Destinations Florida, an association representing local tourism bureaus throughout the state, commissioned the study. It found a tourism industry far from full recovery.
“There is a little light at the end of the road,” said Destinations Florida spokesperson Jennifer Finnell.
The study, conducted by Tallahassee marketing research firm Downs & St. Germain, tracked the impact of the pandemic through three phases: late March, late April and late June.
The study showed tourism revenue dropped 82% in April compared to April, 2019. Losses have waned a bit, but remained down 45% in June.
Hotel occupancy dropped 71% in April compared to a year ago, but rebounded to just a 35% decline in June.
“The pandemic response has had a significant negative impact on the state’s economy. However, there are signs of a rebound and Florida’s tourism industry, which is a key driver of employment and our economy, is working hard to put our state on a path to recovery,” said Robert Skrob, executive director of Destinations Florida.
Tourism industry layoffs peaked in March at 67% of all workers among 997 tourism businesses surveyed in 37 Florida counties. That dropped to 17% in June when 210 tourism businesses were surveyed in 24 counties.
While the rebound remains in question due to a resurgent virus, Finnell said the main focus among many tourism businesses is to prepare for a full recovery when the pandemic subsides.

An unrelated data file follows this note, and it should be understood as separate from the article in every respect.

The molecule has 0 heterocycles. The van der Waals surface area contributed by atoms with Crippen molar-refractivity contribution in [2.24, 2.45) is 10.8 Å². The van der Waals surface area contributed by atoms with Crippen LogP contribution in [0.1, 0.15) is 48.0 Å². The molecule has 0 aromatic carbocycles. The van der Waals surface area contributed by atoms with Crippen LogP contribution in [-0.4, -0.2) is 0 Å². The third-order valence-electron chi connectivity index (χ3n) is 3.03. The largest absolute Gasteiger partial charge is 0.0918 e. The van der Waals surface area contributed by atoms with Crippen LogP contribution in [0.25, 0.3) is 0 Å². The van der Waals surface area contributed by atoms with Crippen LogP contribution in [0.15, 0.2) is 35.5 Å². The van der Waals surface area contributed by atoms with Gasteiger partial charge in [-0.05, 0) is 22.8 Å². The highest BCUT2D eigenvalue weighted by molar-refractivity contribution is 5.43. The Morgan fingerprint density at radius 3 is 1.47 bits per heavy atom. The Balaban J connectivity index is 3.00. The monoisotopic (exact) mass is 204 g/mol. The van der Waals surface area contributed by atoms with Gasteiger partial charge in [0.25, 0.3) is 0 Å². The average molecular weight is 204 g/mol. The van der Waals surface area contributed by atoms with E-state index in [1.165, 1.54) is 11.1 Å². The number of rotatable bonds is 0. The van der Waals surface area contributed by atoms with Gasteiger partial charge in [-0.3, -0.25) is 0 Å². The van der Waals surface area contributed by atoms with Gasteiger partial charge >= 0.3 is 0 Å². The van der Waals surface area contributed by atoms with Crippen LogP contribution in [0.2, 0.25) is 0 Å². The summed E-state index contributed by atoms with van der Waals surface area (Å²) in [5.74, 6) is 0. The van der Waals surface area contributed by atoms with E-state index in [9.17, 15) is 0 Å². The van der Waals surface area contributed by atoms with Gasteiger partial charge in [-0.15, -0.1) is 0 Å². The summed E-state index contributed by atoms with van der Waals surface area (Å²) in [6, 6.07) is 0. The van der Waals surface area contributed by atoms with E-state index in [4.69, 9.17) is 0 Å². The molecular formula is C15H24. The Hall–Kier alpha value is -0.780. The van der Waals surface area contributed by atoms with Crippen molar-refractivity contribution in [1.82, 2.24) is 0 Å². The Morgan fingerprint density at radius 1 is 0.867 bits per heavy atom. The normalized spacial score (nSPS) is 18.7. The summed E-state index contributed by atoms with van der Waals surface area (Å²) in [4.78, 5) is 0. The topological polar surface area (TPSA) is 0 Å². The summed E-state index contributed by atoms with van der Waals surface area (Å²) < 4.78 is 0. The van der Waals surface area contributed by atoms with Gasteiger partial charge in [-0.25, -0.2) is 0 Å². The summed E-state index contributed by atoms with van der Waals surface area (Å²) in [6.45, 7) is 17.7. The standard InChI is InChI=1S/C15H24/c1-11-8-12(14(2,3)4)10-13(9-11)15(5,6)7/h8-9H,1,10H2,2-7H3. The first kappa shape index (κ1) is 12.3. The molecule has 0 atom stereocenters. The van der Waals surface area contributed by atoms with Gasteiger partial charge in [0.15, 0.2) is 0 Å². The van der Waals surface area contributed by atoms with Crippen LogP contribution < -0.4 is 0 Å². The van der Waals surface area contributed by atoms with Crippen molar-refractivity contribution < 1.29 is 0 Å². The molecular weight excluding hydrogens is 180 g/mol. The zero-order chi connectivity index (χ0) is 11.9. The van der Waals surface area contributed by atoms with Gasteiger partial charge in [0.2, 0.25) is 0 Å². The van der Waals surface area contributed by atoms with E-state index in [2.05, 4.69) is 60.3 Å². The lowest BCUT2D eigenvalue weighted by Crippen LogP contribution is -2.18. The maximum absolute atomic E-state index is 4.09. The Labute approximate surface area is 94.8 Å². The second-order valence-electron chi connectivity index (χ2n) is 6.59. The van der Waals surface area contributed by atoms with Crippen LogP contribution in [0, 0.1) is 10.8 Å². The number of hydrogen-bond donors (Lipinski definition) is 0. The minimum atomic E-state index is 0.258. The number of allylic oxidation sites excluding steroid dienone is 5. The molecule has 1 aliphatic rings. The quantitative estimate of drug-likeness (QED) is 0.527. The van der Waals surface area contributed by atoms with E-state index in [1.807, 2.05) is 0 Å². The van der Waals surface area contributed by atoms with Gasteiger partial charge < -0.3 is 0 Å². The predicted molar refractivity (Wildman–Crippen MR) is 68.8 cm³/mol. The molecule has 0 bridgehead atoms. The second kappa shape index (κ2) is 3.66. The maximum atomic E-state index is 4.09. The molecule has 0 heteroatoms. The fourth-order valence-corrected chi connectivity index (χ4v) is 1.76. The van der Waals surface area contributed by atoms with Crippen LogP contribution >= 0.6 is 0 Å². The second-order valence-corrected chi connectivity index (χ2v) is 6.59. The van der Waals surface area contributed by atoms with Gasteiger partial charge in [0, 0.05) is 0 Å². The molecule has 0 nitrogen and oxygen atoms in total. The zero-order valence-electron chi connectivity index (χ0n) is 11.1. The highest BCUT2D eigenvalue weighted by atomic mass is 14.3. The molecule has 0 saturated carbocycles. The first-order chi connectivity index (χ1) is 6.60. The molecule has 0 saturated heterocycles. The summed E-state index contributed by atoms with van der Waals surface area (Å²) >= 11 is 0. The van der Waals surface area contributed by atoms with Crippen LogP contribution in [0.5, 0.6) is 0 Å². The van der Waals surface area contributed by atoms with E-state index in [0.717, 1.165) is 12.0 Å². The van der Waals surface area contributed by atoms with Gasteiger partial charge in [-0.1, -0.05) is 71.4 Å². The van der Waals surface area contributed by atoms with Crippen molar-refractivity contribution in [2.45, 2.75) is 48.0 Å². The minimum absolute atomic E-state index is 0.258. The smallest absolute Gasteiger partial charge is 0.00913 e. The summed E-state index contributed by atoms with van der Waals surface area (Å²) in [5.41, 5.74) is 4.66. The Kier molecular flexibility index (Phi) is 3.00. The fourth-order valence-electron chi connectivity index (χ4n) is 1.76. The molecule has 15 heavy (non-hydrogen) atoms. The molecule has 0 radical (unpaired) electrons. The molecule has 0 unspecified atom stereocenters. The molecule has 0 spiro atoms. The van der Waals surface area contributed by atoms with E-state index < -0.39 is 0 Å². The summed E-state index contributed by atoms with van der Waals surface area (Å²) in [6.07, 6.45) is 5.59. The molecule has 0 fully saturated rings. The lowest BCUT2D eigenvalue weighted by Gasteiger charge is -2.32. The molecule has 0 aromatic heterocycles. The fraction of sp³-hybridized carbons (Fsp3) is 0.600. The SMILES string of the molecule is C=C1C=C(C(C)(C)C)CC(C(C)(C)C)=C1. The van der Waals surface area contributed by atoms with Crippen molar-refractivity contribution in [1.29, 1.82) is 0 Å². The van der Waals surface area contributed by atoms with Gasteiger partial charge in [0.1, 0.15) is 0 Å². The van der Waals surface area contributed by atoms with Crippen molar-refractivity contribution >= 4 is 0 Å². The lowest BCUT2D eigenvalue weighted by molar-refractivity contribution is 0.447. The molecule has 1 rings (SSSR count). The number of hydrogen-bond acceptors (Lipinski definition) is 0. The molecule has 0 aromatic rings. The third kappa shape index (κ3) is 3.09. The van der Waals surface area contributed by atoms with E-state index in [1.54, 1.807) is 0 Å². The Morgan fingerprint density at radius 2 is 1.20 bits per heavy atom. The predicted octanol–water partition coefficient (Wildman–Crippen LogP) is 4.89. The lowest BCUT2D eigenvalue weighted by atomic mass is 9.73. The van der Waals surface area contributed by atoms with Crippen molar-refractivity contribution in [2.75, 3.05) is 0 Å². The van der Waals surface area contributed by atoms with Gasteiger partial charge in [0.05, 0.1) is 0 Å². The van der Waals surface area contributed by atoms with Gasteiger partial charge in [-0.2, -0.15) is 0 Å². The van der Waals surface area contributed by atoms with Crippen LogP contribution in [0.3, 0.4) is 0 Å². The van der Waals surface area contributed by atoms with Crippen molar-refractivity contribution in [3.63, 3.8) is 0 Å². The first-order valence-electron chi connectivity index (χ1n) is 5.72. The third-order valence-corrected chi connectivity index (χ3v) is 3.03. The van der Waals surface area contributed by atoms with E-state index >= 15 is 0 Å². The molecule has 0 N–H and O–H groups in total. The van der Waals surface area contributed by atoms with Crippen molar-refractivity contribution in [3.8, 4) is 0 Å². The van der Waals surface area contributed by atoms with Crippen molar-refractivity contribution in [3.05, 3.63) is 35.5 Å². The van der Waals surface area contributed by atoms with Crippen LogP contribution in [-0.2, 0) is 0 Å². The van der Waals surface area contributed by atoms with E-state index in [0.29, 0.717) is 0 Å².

“We’re cautiously optimistic,” Finell said. “Our members have been doing a lot to keep their destinations at the top of mind for folks. They’ve been working very hard to keep their businesses ready. It’s about getting us in a good place as we continue to progress.”
While many tourism-related businesses are gearing up for post-coronavirus days, many seem to betting the pandemic will be prolonged. More than seven in 10 tourism “stakeholders” believe the pandemic shutdown won’t be completely over until at least 2021.
Though minute, the report offers some hope in what have otherwise been dark days for Florida tourism.
Orange County, known as the world’s biggest tourist destination, was shut down almost entirely by the coronavirus crisis in April. The result was a 97% drop in the county’s tourism tax revenues. There was little change in May, which tracked down 95% year-over-year.
In the weeks since, Orlando theme parks have reopened and vacation rentals, which were banned early on in the pandemic, have resumed.